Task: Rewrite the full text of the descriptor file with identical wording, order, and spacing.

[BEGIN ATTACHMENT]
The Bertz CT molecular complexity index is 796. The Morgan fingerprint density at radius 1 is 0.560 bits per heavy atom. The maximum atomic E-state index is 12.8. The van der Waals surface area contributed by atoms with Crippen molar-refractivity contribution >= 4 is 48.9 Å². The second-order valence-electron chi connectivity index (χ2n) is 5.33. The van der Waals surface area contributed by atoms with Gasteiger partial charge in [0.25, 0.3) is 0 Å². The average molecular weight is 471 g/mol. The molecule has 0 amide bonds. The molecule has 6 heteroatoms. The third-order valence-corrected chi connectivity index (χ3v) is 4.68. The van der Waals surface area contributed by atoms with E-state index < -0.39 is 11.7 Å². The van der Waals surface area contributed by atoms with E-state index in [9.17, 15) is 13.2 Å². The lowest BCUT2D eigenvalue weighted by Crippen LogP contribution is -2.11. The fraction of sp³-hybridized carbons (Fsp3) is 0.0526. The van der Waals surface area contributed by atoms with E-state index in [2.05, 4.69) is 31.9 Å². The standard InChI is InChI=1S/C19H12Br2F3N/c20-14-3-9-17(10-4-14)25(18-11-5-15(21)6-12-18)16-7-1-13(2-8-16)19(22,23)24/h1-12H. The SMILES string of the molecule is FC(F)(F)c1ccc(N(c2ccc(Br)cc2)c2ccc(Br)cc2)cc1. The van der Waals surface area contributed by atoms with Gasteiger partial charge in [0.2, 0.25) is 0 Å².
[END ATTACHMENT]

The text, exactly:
The Bertz CT molecular complexity index is 796. The Morgan fingerprint density at radius 1 is 0.560 bits per heavy atom. The maximum atomic E-state index is 12.8. The van der Waals surface area contributed by atoms with Crippen molar-refractivity contribution >= 4 is 48.9 Å². The second-order valence-electron chi connectivity index (χ2n) is 5.33. The van der Waals surface area contributed by atoms with Gasteiger partial charge in [0.25, 0.3) is 0 Å². The average molecular weight is 471 g/mol. The molecule has 0 amide bonds. The molecule has 6 heteroatoms. The third-order valence-corrected chi connectivity index (χ3v) is 4.68. The van der Waals surface area contributed by atoms with E-state index < -0.39 is 11.7 Å². The van der Waals surface area contributed by atoms with E-state index in [9.17, 15) is 13.2 Å². The lowest BCUT2D eigenvalue weighted by Crippen LogP contribution is -2.11. The fraction of sp³-hybridized carbons (Fsp3) is 0.0526. The van der Waals surface area contributed by atoms with E-state index in [2.05, 4.69) is 31.9 Å². The standard InChI is InChI=1S/C19H12Br2F3N/c20-14-3-9-17(10-4-14)25(18-11-5-15(21)6-12-18)16-7-1-13(2-8-16)19(22,23)24/h1-12H. The SMILES string of the molecule is FC(F)(F)c1ccc(N(c2ccc(Br)cc2)c2ccc(Br)cc2)cc1. The van der Waals surface area contributed by atoms with Gasteiger partial charge in [0.2, 0.25) is 0 Å².